We present a perspective on theory revision that characterizes the resulting revisions as explanations of anomalous data (i.e., data that contradict a given model). Additionally, we emphasize the plausibility of these explanations as opposed to the performance of a revised model. An explanation generator implementing (part of) John Stuart Mill’s Method of Induction was constructed that divides the available data into meaningful subsets to better resolve the anomalies. A domain expert judged the plausibility of the resulting explanations. We found that using relevant subsets of data can provide plausible explanations not generated when using all the data and that identifying plausible explanations can help select among equally possible revisions.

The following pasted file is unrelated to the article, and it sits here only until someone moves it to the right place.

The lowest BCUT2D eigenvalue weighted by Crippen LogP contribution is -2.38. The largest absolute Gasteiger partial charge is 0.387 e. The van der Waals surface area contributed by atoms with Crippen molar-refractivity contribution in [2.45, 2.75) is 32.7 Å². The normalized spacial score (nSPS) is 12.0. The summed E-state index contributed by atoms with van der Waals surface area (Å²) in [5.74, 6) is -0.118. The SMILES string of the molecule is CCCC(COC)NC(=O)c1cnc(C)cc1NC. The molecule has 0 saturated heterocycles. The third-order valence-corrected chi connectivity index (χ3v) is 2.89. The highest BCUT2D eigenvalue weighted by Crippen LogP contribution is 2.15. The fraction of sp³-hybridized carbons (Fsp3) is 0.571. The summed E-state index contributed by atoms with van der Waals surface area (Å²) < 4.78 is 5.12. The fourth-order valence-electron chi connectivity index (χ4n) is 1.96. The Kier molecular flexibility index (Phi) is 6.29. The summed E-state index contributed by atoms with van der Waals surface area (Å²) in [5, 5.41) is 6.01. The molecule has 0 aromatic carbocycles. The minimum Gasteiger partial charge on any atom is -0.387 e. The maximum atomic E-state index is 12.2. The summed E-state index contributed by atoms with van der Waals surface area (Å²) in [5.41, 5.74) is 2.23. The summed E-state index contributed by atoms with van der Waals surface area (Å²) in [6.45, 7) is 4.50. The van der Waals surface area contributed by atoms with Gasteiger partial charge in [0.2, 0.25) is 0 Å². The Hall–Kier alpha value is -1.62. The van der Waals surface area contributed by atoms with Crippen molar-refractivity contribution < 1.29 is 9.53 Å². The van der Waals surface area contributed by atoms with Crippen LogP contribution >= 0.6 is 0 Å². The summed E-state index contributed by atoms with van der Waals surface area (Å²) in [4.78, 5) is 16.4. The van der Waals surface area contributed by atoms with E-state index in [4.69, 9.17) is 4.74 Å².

Bridewell, W., & Buchanan, B.G. (2003). Extracting plausible explanations of anomalous data. Technical Report CS-TR-03-105. Computer Science Department, University of Pittsburgh.